Periodontitis versus parodontosis

There are still dental professionals who use the old and wrong name for a periodontal disease – parodontosis. The correct name is periodontitis. – In former times bacteria couldn´t be proven because of wrong techniques-this was called parodontosis. In the last 25 years it is known that inflammation of the periodontum is caused by bacteria, […]

Gums as a reflection of our overall health!?

Gums as a reflection of our overall health? YES AND NO! Over and over again we read scientific and non scientific journals about vitamin deficiency and the consequences from it. As a result many people choose to take homeopathic medicine –a mistake most of the time! – 99% of gum diseases are attributed to plaque […]

Most common reasons for periodontitis

  – – – – – – – Most common reasons for periodontitis The most common reasons of pariodontitis are: Plaque accumulation due to poor oral hygiene, overhang restorations, ill fitting crowns Malocclusion Stress      Smoking Systemic disease such as diabetes, adverse pregnancy outcomes Fortunately all these factors are easily controlled by; Optimizing tooth brushing, by […]

Oral Rinses – are they useful in the menagement if Periodontitis?

 Is an oral rinse beneficial for patients with periodontitis? YES! An oral rinse is a useful purchase, unfortunately some doctors think it is not useful-with the argument that bacteria leaks into the periodontal pockets. That is incorrect for two main reasons; The bacteria moves only due to extensions Bacteria are harmless on their own. They are destructive only in mature plaque, causing a cavity or a […]

Periodontitis and saliva test-is it useful?

Periodontitis-saliva test? Yes and no! Our last discussion was about lasers, today we want to inform you about the saliva test. It is a common practice for some dental professionals to require that the patients with periodontal disease to undergo expensive saliva test prior to their therapy.    Congratulations! Now the patient knows that there […]

Dental fistula

Posted by Dental News Team am 11, Dec - 2009

Fistula operation – yes or no?


A fistula in the mouth is the body’s reaction to a chronic infection. A fistula can appear just about anywhere in the body, either bone or tissue (e.g. muscles and inner organs).

Like the Latin said – “Ubi Pus, ibi evacuvave” – wherever you find pus, empty it out!

Doctors are not the only ones who act according to this principle, our body does too! Imagine you have a chronic infection somewhere in your body – for example the bone around the dental root (e.g. due to a badly performed root canal). Pus starts to form, which the body tries to get rid of, the medical term being abscess. The tissue around this bubble of pus  – the abscess – is destroyed, forming a path of pus towards the inside of the mouth.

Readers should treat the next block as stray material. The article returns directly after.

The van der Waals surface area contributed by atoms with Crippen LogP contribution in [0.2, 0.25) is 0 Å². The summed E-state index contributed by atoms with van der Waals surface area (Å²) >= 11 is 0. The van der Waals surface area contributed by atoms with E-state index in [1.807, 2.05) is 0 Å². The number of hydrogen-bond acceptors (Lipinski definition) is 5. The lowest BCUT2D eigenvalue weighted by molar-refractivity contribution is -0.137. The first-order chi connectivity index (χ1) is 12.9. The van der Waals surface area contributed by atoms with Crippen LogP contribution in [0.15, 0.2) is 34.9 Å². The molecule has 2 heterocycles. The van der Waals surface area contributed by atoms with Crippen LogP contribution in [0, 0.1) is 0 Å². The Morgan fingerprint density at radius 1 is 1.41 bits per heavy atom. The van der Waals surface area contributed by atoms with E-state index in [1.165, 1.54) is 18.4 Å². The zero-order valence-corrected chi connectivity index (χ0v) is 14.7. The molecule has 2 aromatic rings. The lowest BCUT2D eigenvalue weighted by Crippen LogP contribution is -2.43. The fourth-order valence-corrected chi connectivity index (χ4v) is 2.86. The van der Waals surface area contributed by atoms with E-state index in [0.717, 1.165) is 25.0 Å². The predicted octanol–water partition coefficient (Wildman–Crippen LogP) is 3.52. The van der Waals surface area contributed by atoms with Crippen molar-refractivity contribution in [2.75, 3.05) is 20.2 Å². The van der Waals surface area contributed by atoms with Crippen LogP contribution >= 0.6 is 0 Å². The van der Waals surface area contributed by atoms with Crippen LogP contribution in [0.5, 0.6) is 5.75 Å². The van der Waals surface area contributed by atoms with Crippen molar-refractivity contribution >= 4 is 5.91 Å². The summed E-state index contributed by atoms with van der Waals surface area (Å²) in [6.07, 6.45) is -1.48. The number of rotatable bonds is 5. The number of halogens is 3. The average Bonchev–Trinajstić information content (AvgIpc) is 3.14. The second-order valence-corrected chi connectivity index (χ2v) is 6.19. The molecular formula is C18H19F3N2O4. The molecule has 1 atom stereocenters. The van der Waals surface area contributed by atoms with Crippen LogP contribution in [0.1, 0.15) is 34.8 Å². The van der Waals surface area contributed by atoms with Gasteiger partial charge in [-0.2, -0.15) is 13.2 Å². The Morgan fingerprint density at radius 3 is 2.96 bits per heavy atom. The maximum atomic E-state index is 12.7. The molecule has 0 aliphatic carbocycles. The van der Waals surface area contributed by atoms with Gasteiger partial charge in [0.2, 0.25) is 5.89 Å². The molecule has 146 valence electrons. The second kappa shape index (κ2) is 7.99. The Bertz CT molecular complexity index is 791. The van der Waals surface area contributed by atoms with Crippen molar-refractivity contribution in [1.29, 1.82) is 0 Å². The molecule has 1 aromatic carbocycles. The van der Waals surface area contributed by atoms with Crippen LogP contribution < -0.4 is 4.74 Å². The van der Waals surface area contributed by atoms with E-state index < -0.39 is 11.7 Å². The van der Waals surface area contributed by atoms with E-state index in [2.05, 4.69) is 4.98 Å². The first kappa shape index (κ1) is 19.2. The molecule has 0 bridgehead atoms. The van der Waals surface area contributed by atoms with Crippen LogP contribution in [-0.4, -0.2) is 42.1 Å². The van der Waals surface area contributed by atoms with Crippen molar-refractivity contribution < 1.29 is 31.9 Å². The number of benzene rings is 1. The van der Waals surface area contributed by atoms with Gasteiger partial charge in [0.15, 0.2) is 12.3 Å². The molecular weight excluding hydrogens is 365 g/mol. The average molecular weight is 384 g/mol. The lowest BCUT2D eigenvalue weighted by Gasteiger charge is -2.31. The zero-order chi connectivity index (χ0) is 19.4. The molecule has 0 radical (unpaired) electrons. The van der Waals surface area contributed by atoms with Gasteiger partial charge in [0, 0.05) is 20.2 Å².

If the inflammation is not treated, the pus turns into a fistula. As the body tries to „minimize“ both the infection and the extent of the pus, it constructs a special type of granulate tissue around the pus … forming a fistula, protecting the tissue around it while the pus empties out.

A fistula is basically a kind of artificial garden hose made by our body to get pus out of a wound – and in this case into the mouth. You usually notice a bump on your gums, and when you press it, pus comes out!

A fistula on the gums is always a sign that something is wrong, and it should not be left untreated, because the infection will spread and continue to destroy bone, the dark spot on the x-ray!

Here you can find out how to read an x-ray!

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  1. Karen Borek says:

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    Dear Sirs,
    Thanks. This is what I have, and I want to an endodontist for a retreated old root canal from about 40 years ago. Should I have gone to an oral surgeon? Do these fistulas ever heal up after retreatment of root canal? I took penicillin for two weeks. After the retreatment a couple of days ago, the fistula remains, but the swelling and discoloration have gone way down.
    Best Regards,
    Karen Borek

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